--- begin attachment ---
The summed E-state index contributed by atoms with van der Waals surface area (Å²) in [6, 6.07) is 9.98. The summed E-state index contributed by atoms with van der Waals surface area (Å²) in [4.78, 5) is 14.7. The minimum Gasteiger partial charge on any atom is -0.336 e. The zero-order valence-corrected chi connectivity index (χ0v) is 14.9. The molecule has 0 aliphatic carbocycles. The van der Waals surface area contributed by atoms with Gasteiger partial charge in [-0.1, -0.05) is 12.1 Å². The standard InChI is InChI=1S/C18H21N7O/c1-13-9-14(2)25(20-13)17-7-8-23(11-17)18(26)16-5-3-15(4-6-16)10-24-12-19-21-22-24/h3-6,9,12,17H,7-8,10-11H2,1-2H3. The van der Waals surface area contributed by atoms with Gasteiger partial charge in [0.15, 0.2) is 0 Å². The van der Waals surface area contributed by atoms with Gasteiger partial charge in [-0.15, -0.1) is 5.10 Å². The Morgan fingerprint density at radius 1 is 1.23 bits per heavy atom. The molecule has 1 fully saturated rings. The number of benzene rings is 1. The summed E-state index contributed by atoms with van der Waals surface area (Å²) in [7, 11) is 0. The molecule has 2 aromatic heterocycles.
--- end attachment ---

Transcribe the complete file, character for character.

The summed E-state index contributed by atoms with van der Waals surface area (Å²) in [6, 6.07) is 9.98. The summed E-state index contributed by atoms with van der Waals surface area (Å²) in [4.78, 5) is 14.7. The minimum Gasteiger partial charge on any atom is -0.336 e. The zero-order valence-corrected chi connectivity index (χ0v) is 14.9. The molecule has 0 aliphatic carbocycles. The van der Waals surface area contributed by atoms with Gasteiger partial charge in [-0.1, -0.05) is 12.1 Å². The standard InChI is InChI=1S/C18H21N7O/c1-13-9-14(2)25(20-13)17-7-8-23(11-17)18(26)16-5-3-15(4-6-16)10-24-12-19-21-22-24/h3-6,9,12,17H,7-8,10-11H2,1-2H3. The van der Waals surface area contributed by atoms with Gasteiger partial charge in [0.15, 0.2) is 0 Å². The van der Waals surface area contributed by atoms with Gasteiger partial charge in [-0.15, -0.1) is 5.10 Å². The Morgan fingerprint density at radius 1 is 1.23 bits per heavy atom. The molecule has 1 fully saturated rings. The number of benzene rings is 1. The summed E-state index contributed by atoms with van der Waals surface area (Å²) in [7, 11) is 0. The molecule has 2 aromatic heterocycles.